Available from


Recovery Reviews

Happy Foot Kit

Happy Foot KitOf course we know that as cyclists you’re all good at looking after aching quads and calfs post race (right?) but if there’s one thing Cyclo finds tender after a long time on two wheels – apart from perhaps out nether regions – it’s the soles of our feet. However flashy your footwear it’s inevitable that a good long slog on the bike is going to take its toll, with the plantar fascia – the band of tissue not unlike a ligament that stretches from your heel to your middle foot bones – often taking the brunt of the abuse. We were delight to receive (goodies always welcome) the wonderfully named Happy Foot Kit from Opal London and set about indulging our oft-abused appendages.


Contained within the cheekily foot-shaped bag (not the most hardcore pro-looking bit of kit so you might want to just keep it safely at home) is 100ml of cooling aromatherapy peppermint foot gel and a ribbed massage foot roller which is excellent for relieving aching feet and simple to use – just put it under the sole of your foot and move it backwards and forwards. It also has an excellent application for use if you are suffering from the otherwise hard to treat Plantar Fasciitis (a painful inflammation of the aforementioned plantar fascia which can be caused by overdoing things) and also as a simple in-flight exercise to help in the prevention of DVT. The cream is effective and soothing; no claims of true medicinal benefit made, but the simple act of massaging in is revitalising.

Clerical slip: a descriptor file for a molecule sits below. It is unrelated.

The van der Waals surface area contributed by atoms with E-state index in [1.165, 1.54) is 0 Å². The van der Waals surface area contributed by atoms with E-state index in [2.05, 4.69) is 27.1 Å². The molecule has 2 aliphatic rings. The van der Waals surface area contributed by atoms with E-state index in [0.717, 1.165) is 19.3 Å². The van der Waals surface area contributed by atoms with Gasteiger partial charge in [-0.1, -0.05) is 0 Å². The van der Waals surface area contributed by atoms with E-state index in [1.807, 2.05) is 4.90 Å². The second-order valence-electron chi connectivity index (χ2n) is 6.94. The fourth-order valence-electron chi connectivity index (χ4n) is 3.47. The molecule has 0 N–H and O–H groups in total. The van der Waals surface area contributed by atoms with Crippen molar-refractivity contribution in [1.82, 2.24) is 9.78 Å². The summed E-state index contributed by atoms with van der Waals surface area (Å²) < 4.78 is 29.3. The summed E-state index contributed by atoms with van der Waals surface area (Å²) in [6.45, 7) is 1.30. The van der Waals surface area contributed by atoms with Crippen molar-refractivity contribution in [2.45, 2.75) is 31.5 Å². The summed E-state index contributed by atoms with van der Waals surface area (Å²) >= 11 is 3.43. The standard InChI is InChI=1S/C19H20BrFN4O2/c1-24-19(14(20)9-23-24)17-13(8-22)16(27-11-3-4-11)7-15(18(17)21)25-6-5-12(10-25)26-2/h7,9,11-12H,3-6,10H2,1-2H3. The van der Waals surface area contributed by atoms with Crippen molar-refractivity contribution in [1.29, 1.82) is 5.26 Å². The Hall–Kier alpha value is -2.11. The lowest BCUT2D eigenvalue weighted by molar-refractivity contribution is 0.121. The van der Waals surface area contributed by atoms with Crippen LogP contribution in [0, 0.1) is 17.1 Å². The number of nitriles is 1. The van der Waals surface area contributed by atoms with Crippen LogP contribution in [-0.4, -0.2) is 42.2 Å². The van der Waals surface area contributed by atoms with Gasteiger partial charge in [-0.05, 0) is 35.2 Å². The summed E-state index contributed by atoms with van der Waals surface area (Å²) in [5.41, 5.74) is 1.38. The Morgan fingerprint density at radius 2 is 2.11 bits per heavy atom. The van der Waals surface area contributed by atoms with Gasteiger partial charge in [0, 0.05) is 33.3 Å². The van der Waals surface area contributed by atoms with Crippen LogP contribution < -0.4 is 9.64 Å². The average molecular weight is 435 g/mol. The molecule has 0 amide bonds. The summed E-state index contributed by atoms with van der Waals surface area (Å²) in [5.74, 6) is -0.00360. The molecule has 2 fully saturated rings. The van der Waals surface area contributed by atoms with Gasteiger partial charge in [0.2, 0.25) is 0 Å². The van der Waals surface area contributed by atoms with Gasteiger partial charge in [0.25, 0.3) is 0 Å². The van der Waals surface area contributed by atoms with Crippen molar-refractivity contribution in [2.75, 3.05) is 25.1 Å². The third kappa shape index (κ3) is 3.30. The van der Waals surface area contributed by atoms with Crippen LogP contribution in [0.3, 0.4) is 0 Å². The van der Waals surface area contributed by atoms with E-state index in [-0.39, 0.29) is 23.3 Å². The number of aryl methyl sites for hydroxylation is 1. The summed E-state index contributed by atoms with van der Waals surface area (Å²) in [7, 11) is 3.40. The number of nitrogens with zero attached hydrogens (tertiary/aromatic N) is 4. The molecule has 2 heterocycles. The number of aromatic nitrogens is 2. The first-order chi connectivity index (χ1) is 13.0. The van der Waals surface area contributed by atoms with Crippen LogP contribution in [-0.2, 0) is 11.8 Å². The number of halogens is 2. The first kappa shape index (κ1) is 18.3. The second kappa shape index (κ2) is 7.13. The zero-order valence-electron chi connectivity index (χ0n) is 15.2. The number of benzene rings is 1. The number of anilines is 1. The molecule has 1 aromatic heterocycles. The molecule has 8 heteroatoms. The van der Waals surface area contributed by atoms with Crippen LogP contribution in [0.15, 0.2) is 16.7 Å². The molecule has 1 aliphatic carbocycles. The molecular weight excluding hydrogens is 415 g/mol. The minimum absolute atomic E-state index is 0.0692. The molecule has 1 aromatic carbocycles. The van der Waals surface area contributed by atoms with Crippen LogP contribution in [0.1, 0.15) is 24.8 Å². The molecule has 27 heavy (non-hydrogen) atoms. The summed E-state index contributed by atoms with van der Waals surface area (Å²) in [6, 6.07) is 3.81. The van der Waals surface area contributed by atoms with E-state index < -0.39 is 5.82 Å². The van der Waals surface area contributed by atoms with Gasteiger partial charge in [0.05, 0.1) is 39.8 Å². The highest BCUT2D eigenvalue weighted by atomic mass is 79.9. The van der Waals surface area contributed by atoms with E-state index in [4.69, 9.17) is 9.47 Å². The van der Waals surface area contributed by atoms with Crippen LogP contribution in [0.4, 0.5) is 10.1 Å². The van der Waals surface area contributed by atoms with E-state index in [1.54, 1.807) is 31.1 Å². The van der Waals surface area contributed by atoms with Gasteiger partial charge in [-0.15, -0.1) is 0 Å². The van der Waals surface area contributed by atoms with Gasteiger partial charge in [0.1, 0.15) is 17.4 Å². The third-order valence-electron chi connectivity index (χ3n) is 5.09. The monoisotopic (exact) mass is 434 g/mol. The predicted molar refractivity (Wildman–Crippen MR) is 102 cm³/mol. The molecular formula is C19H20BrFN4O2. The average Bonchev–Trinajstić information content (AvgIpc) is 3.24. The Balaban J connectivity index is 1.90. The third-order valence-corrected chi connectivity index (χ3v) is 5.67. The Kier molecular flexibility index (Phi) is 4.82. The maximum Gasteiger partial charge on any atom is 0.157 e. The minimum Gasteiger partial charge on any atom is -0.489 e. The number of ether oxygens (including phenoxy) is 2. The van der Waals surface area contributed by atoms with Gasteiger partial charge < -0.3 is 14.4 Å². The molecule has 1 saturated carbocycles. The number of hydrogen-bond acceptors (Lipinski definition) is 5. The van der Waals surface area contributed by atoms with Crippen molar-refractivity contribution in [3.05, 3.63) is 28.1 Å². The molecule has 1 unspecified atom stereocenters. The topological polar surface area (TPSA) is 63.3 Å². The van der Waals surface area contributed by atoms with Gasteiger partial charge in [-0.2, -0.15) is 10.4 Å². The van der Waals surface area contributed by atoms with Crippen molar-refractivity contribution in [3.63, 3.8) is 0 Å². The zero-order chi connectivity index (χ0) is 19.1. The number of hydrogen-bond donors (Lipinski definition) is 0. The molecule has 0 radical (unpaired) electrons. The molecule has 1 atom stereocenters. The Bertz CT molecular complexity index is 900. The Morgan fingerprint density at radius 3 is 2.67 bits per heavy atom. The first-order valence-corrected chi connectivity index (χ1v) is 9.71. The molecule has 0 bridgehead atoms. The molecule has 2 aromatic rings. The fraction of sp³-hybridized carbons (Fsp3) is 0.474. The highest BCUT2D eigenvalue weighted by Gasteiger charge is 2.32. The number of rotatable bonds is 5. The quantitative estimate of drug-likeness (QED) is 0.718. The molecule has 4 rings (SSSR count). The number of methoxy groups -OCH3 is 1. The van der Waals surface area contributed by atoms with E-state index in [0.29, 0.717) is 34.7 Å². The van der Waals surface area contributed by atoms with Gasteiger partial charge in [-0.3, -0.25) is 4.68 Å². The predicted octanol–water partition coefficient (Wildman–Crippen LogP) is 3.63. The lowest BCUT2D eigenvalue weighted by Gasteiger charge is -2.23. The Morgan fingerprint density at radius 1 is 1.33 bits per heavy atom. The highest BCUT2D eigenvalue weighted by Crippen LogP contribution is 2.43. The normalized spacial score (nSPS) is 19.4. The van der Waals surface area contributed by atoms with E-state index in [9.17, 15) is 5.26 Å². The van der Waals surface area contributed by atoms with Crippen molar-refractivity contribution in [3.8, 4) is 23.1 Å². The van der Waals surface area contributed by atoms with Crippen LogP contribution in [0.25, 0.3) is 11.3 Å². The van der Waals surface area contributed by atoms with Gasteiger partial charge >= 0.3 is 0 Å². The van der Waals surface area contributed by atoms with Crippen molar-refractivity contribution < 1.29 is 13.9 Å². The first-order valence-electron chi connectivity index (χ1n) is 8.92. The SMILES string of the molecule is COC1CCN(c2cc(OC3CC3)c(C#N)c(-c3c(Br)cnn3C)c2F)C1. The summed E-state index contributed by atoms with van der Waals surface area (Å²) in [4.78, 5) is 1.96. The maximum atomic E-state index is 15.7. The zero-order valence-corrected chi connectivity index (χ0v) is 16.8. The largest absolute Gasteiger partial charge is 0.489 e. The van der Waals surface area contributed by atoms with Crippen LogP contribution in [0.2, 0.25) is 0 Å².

Cyclo certainly wouldn’t claim that the Happy Foot Kit is anywhere close to an essential addition to your cycling toys, but the results are undeniably satisfying after a long hard sportive. Feet are so easily neglected and this could be your chance to rectify the situation and pamper them just a little…


Available for £7.00 at


Apparel Recovery Reviews

Physicool Cooling Tee-Shirt

The original Physicool product was a cooling compression bandage that first made its appearance on Dragons’ Den a couple of years ago and could genuinely claim to be revolutionary in its ability to combine post-exercise compression with the recovery benefits of cold – all without the need for icepacks. Now, in association with OK! Famously Fit an online “Celebrity and Expert Health and Fitness” magazine (with ex-Steps star Lee Latchford Evans, no less), they have released the Physicool Cooling Tee-Shirt based on the same coolant spray as the bandage. In principle this might seem like a good idea, but in execution is a little bit neither fish nor foul. The tech-quality T-shirt can simply be sprayed as and when required with the coolant spray to help wick away heat from the body; and in this it is undoubtedly effective – we found that it consistently cooled us for more than an hour without the need for “recharging” and not just in a vague menthol spray way that fools you in to thinking you are cooler (such as with Skins ICE) but in a demonstrable and measurable body-temperature manner. Good stuff, but at Cyclo we can’t quite see the point.


Post ride you could certainly use it to simply cool off – although rapid cooling isn’t always the best advice – but with a little more application this could have been an excellent addition to you kit bag. Imagine if Physicool had teamed up with the aforementioned Skins, or indeed CompresSport, TXU, etc, so that true post-exercise recovery could have been achieved with a little extra squeeze. At £49.99 for a T with 250ml of coolant or £58.98 for a T with 500ml you are already in to the territory where you could by an excellent compression top from most of the leading brands and still have money over to but a stand-alone bottle of coolant at £7.99 for 200ml or £16.99 for 500ml…


So, certainly not the cheapest bit of kit you could add to your bag, but it does do exactly what it claims. Cool.


Available from